The Economist has an audience of global elites that advertisers salivate over, but its print and online reach fall short of making it a mass-reach media vehicle.
Today, the British-based newsweekly is trying to remedy that situation, with the launch of an online network composed of sites that reach Economist-like readers, but on a bigger scale.
The Ideas People Channel is the umbrella name for the network, which comprises Economist.com plus about 30 niche sites like those of Christian Science Monitor and The Nation whose content spans politics, culture and ideas. Executives said the channel would launch with 11 million monthly unique visitors in the U.S., with a goal of reaching 21 million globally.
Such premium content ad networks were all the rage a few years ago, as media companies like MTV Networks, Forbes and Martha Stewart Living Omnimedia put together networks of their own and similar sites to extend their online reach and better compete with online giants.
The Economist’s Paul Rossi, managing director, evp, Americas, said the Ideas People Channel is different, because its audience is defined not by demographic traits like age, income or education but by their mindset. “Ideas” people are intellectually curious, opinionated and influential, he contends.
“It builds around the Economist audience,” he said. “We call it the Ideas People, because when you put a group of Economist readers in a room, there’s very little that ties them together.”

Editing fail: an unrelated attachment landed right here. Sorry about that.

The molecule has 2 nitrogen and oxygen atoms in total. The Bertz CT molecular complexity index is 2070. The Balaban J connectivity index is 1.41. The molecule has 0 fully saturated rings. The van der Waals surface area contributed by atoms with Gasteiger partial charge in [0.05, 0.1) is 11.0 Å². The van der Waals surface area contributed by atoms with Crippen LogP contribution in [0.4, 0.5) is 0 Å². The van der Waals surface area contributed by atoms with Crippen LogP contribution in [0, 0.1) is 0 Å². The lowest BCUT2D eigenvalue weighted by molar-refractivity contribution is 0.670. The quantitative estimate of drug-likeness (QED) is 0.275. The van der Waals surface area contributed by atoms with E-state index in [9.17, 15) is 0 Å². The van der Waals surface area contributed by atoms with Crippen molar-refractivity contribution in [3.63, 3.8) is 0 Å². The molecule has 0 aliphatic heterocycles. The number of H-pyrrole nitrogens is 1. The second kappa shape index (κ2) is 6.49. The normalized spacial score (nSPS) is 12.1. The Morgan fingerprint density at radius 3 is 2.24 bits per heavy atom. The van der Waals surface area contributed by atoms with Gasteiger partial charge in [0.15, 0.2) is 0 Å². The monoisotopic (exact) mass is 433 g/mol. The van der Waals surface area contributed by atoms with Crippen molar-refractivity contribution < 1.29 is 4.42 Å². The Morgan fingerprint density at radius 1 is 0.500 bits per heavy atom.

The IE Business School based in Madrid, Spain is the first advertiser on board, and Rossi plans to pitch the network to corporate advertisers that he says are moving dollars online in their quest to build their brands or promote a positive image.
“I wouldn’t use this network to sell cheap tickets to London, but in building a brand, introducing a new product, introducing people to a new idea, this is an efficient way of doing it,” he said.
The effort comes as the core print publication’s growth has slowed. Year-over-year ad page growth is flat so far this year after falling 20 percent in 2009. Circulation grew 1.5 percent to 822,695 in the first half of 2010 after stronger growth of 3.3 percent and 8.5 percent in the previous two six-month periods.
It makes sense that The Economist would want to grow the reach of its online site, which currently reaches less than 1 million monthly uniques, per Compete.com, and to publishers like Jonathan Wells of the Christian Science Monitor.
“While we have a large number of people in our audience, we don’t always have the scale advertisers are looking for, especially those involved in corporate image and advertising campaigns,” Wells said. “In the aggregate, we can provide a useful audience for advertisers.”
But it will need to convince ad buyers that the network’s audience matches that of The Economist, whose sought-after readers command a premium from marketers, pointed out Scott Daly, evp, executive media director of Dentsu America, who handles print and online buying.
“I would be skeptical of their ability to do that,” he said.